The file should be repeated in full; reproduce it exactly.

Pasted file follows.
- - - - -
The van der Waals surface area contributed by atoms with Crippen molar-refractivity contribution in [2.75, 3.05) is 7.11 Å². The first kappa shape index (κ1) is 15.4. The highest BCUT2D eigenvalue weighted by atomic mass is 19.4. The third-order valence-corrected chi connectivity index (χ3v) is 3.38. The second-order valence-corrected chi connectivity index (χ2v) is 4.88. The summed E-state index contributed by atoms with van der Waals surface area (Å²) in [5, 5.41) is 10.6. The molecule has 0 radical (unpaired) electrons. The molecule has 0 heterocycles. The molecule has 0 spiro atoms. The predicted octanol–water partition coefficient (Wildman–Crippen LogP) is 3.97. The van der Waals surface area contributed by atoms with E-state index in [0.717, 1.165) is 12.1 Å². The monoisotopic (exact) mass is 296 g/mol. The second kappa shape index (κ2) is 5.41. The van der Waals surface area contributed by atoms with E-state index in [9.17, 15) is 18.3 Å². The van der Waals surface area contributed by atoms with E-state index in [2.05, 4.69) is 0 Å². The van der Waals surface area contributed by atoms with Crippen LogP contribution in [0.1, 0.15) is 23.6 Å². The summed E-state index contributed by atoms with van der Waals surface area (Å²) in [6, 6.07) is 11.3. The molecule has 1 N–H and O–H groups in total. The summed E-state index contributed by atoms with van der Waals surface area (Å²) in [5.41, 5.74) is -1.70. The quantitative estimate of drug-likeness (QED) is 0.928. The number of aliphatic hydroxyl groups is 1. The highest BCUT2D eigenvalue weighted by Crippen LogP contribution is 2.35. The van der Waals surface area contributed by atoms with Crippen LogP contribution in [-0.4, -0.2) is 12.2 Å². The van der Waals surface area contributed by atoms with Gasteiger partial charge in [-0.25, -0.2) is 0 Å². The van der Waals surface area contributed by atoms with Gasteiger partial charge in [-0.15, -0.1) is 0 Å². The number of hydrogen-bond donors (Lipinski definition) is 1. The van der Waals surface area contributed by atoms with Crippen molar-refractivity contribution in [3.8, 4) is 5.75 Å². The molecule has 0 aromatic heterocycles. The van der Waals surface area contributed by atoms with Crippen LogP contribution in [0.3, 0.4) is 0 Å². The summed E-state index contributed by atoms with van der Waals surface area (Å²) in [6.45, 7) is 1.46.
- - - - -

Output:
The van der Waals surface area contributed by atoms with Crippen molar-refractivity contribution in [2.75, 3.05) is 7.11 Å². The first kappa shape index (κ1) is 15.4. The highest BCUT2D eigenvalue weighted by atomic mass is 19.4. The third-order valence-corrected chi connectivity index (χ3v) is 3.38. The second-order valence-corrected chi connectivity index (χ2v) is 4.88. The summed E-state index contributed by atoms with van der Waals surface area (Å²) in [5, 5.41) is 10.6. The molecule has 0 radical (unpaired) electrons. The molecule has 0 heterocycles. The molecule has 0 spiro atoms. The predicted octanol–water partition coefficient (Wildman–Crippen LogP) is 3.97. The van der Waals surface area contributed by atoms with E-state index in [0.717, 1.165) is 12.1 Å². The monoisotopic (exact) mass is 296 g/mol. The second kappa shape index (κ2) is 5.41. The van der Waals surface area contributed by atoms with E-state index in [9.17, 15) is 18.3 Å². The van der Waals surface area contributed by atoms with E-state index in [2.05, 4.69) is 0 Å². The van der Waals surface area contributed by atoms with Crippen LogP contribution in [0.1, 0.15) is 23.6 Å². The summed E-state index contributed by atoms with van der Waals surface area (Å²) in [6, 6.07) is 11.3. The molecule has 1 N–H and O–H groups in total. The summed E-state index contributed by atoms with van der Waals surface area (Å²) in [5.41, 5.74) is -1.70. The quantitative estimate of drug-likeness (QED) is 0.928. The number of aliphatic hydroxyl groups is 1. The highest BCUT2D eigenvalue weighted by Crippen LogP contribution is 2.35. The van der Waals surface area contributed by atoms with Crippen LogP contribution in [-0.4, -0.2) is 12.2 Å². The van der Waals surface area contributed by atoms with Gasteiger partial charge in [-0.25, -0.2) is 0 Å². The van der Waals surface area contributed by atoms with Gasteiger partial charge in [-0.15, -0.1) is 0 Å². The number of hydrogen-bond donors (Lipinski definition) is 1. The van der Waals surface area contributed by atoms with Crippen molar-refractivity contribution in [3.8, 4) is 5.75 Å². The molecule has 0 aromatic heterocycles. The van der Waals surface area contributed by atoms with Crippen LogP contribution in [0.3, 0.4) is 0 Å². The summed E-state index contributed by atoms with van der Waals surface area (Å²) in [6.45, 7) is 1.46.